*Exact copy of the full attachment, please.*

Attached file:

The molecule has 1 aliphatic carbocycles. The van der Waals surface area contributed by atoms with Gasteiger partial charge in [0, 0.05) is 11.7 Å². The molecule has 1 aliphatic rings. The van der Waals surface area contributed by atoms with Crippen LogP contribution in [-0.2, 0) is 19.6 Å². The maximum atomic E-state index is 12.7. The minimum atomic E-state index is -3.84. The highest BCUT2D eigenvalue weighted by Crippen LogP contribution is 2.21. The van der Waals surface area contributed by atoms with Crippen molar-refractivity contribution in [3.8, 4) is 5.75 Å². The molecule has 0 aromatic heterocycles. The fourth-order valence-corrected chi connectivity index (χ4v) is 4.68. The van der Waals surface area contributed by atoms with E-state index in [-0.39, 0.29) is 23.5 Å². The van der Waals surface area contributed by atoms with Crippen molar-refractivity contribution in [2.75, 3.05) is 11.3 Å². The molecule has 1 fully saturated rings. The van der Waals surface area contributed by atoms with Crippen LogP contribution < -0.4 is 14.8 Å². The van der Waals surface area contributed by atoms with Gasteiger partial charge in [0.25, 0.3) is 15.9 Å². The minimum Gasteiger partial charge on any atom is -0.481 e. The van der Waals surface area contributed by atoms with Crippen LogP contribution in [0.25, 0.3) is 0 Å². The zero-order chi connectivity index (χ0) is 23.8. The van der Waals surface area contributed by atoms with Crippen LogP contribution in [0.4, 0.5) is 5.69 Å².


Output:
The molecule has 1 aliphatic carbocycles. The van der Waals surface area contributed by atoms with Gasteiger partial charge in [0, 0.05) is 11.7 Å². The molecule has 1 aliphatic rings. The van der Waals surface area contributed by atoms with Crippen LogP contribution in [-0.2, 0) is 19.6 Å². The maximum atomic E-state index is 12.7. The minimum atomic E-state index is -3.84. The highest BCUT2D eigenvalue weighted by Crippen LogP contribution is 2.21. The van der Waals surface area contributed by atoms with Crippen molar-refractivity contribution in [3.8, 4) is 5.75 Å². The molecule has 0 aromatic heterocycles. The fourth-order valence-corrected chi connectivity index (χ4v) is 4.68. The van der Waals surface area contributed by atoms with E-state index in [-0.39, 0.29) is 23.5 Å². The van der Waals surface area contributed by atoms with Crippen molar-refractivity contribution in [2.75, 3.05) is 11.3 Å². The molecule has 1 fully saturated rings. The van der Waals surface area contributed by atoms with Crippen LogP contribution < -0.4 is 14.8 Å². The van der Waals surface area contributed by atoms with Gasteiger partial charge in [0.25, 0.3) is 15.9 Å². The minimum Gasteiger partial charge on any atom is -0.481 e. The van der Waals surface area contributed by atoms with Crippen LogP contribution in [0.25, 0.3) is 0 Å². The zero-order chi connectivity index (χ0) is 23.8. The van der Waals surface area contributed by atoms with Crippen LogP contribution in [0.4, 0.5) is 5.69 Å².